What about making the data available for preloaded access as in WebClipping applications? What about the same data being available using voice-based applications? These are challenges that complicate matters further so the developers have to write many thousands of lines of UI specific code, increasing the difficulties in creating practical solutions for the many mission-critical enterprise business applications. Of course, organizations may decide to standardize on one mobile platform and software environment, and then face the real risk of obsolescence with a consequent loss in competitive advantage. Even when selecting a platform, these organizations limit the number of mobile device types (sometimes to one), they limit number of business tasks that can be performed from mobile device, and they provide proprietary network connectivity (like Palm VII with CDPD). We then see that the number of end user applications and user interfaces becomes severely limited. Commercially successful mobile devices such as RIMM’s Blackberry have limited functionality. Making corporate data accessible to a remote workforce or partners is still a challenging and expensive task for most enterprises.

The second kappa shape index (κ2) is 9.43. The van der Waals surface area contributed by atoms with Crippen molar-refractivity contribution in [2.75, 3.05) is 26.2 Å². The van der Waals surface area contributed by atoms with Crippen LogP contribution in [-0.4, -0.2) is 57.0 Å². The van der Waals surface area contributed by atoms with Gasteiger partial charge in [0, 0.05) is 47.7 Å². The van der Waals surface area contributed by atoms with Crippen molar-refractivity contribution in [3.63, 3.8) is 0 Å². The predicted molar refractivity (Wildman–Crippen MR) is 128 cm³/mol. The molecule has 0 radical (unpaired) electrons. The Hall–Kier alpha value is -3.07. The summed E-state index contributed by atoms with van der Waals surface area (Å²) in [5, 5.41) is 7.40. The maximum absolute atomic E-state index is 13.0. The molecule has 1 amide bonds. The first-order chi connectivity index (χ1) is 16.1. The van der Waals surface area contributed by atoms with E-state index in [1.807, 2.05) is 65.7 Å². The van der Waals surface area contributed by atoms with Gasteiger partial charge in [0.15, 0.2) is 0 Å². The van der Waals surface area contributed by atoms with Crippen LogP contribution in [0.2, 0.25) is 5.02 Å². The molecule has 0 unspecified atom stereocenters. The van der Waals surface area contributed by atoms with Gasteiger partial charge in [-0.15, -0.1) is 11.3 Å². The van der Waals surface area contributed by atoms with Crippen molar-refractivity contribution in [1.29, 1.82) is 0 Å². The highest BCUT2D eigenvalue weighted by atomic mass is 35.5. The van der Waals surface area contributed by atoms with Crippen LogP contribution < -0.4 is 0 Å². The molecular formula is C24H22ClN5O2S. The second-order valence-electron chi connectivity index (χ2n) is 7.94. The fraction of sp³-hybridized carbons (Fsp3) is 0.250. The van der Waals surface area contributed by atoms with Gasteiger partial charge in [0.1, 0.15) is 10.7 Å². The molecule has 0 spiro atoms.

New generation tools such as ITC Software’s BeanExplorer Enterprise Edition provide end-to-end applications development and flexible customization. Leveraging previously developed enterprise applications, developers using BeanExplorer can quickly create mobile applications with custom flexibility to effectively use the range of wireless technologies that exist in the today’s market. Developer effort shifts from implementing UIs for variety of mobile terminals to the task of implementing business logic required for mobile users and adapting legacy information systems for the mobile world.